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clintonius
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Re: Real Life Hypo--Issue Preclusion

Postby clintonius » Wed May 11, 2011 5:55 pm

Crim cases can lead to issue preclusion in future civil cases, at least if the defendant was found guilty. That's what Parklane v Shore was about.

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Unitas
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Re: Real Life Hypo--Issue Preclusion

Postby Unitas » Wed May 11, 2011 6:19 pm

clintonius wrote:Crim cases can lead to issue preclusion in future civil cases, at least if the defendant was found guilty. That's what Parklane v Shore was about.


That is true, but that is not what they are saying see:

vamedic03 wrote:
I'd add a caveat here - there may be issue preclusive effects of issues that are litigated and lost in criminal cases on subsequent civil cases.


But not sure if there is ever an exception if a criminal trial uses the preponderance of the evidence standard for any issues. I don't know if it ever occurs.

EDIT: after reading vamedic's post again he could mean after the defendant was found guilty, because the defendant would have litigated and lost the case.

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goosey
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Re: Real Life Hypo--Issue Preclusion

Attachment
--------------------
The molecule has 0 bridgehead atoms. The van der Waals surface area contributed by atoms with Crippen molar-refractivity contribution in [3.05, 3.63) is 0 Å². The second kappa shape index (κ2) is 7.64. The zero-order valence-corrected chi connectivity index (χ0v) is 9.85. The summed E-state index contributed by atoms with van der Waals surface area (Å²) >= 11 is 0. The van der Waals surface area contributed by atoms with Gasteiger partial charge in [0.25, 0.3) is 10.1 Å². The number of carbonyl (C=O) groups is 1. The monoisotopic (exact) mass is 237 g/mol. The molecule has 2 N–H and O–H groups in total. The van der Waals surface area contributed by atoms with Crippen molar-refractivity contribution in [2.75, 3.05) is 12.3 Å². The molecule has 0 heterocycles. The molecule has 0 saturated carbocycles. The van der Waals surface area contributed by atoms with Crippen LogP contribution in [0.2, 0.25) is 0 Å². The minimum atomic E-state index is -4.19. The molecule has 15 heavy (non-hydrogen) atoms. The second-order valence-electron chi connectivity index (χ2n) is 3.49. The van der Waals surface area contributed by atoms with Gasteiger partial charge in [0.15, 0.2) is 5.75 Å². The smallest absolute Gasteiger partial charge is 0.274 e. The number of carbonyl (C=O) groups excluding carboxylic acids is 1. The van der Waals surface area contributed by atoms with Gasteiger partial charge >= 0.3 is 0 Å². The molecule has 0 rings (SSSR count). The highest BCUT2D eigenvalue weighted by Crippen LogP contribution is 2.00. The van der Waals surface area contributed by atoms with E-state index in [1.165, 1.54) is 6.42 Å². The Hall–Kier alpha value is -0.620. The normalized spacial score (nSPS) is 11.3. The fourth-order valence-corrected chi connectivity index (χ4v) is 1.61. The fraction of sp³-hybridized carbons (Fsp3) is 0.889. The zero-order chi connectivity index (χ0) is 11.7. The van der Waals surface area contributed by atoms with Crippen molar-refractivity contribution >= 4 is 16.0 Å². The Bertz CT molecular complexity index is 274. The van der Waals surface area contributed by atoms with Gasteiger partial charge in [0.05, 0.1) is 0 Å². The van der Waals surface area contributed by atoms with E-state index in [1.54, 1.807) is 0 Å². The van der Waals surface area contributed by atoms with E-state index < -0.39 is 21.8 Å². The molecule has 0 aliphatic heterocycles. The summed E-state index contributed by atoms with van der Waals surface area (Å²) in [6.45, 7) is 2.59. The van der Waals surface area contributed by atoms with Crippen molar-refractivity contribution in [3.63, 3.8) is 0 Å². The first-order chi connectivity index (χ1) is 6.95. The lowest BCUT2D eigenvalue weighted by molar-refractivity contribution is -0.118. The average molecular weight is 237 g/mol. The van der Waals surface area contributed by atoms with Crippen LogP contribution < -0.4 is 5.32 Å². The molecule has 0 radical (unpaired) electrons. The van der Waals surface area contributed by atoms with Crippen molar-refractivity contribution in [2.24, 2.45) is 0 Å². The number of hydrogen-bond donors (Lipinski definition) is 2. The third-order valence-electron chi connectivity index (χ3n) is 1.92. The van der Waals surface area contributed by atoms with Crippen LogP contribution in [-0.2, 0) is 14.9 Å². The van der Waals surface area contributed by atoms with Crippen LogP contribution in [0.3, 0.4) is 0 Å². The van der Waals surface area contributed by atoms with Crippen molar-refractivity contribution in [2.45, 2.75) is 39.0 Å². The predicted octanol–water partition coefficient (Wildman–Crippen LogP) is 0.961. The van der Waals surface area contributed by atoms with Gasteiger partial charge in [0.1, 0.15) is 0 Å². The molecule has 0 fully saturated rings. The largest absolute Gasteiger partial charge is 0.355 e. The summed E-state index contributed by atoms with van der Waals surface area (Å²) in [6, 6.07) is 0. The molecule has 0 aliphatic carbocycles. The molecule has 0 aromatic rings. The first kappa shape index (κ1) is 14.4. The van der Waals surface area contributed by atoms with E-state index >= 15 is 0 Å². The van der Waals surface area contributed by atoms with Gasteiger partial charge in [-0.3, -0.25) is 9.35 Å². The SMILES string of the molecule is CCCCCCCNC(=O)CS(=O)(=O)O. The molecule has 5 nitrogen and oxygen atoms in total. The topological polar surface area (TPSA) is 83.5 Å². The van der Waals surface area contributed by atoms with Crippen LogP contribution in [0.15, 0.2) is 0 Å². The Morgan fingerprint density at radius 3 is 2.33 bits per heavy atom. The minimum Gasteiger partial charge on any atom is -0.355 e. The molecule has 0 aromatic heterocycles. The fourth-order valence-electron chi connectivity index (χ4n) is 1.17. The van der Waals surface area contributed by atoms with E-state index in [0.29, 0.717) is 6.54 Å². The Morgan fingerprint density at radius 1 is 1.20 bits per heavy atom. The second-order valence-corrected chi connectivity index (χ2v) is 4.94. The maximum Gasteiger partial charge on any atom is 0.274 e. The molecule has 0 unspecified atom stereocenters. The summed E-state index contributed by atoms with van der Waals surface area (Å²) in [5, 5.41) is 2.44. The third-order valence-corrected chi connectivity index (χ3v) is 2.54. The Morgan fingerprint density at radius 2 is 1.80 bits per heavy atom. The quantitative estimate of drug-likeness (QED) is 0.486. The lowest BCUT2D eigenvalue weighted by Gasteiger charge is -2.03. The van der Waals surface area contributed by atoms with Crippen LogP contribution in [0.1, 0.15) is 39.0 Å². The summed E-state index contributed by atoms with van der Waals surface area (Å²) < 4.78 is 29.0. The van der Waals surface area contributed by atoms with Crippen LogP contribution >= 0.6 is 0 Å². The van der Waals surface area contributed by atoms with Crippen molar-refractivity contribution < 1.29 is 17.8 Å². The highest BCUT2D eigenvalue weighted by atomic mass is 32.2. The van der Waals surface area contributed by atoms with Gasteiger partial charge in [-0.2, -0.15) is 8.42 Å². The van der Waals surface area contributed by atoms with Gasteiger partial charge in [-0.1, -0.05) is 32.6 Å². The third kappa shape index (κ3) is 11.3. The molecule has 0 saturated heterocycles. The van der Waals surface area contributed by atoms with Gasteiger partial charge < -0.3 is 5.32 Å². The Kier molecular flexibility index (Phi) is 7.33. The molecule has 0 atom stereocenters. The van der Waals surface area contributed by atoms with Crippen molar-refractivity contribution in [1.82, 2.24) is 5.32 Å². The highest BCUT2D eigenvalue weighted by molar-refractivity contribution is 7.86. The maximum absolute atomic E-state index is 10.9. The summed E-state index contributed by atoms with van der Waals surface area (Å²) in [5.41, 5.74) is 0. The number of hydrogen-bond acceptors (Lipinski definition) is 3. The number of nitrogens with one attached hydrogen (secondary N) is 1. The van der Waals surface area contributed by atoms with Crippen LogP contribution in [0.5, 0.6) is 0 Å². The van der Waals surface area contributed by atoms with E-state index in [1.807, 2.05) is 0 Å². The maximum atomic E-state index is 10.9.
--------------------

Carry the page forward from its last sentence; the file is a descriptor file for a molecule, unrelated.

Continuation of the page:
Postby goosey » Wed May 11, 2011 8:03 pm

kalvano wrote:Issue preclusion does not apply to criminal cases. There is no "counterclaim" - criminal charges are brought by the state.

Also, even if it did work like that, for issue preclusion to apply, the issue must have been adjudicated on the merits. I doubt a voluntary dismissal would count.



not sure what you're talking about here. I have walked into the police station and filed a criminal complaint---the other party got a notice which said "state v X" even though I filed the claim...and then they filed a complaint against me...and the court merged them into one..and mine said "state v me" and theirs was a counter-claim. but yeah I got my answer...if its vol dismissed with prejudice then preclusion applies. I so hope it is.

when we finally got to court [the other side took forrrreeevvverrrr to finally show up] my lawyer and his lawyer told the court we mutually dismiss the claims. and that was the end of that. but now...2 yrs later...this person has filed teh SAME claim again--likely just harassment. but its really annoying because 1L summer internship---background check....its not a big deal, its just a huge hassel to have to explain this stuff. And its like domestic/divorce stuff...so its even more annoying to explain bc its like "hi, i havent even started working there yet, but heres a front row seat to all my baggage" ridiculous.

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Unitas
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Re: Real Life Hypo--Issue Preclusion

Postby Unitas » Wed May 11, 2011 8:15 pm

When I read this question I thought it meant a real hypo from class - Not a real life situation. We can't give legal advice or impressions Goosey, you know that. We aren't lawyers. errgy.

blsingindisguise
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Re: Real Life Hypo--Issue Preclusion

Postby blsingindisguise » Wed May 11, 2011 8:26 pm

VA LawDog wrote:This. Since Crim cases have a higher evidential standard, Issue Preclusion will almost certainly apply in the Civil case.



No, it's the opposite. Since criminal cases have a higher burden of proof, it's possible to prove civil liability for something that you couldn't prove criminal liability on.

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vamedic03
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Re: Real Life Hypo--Issue Preclusion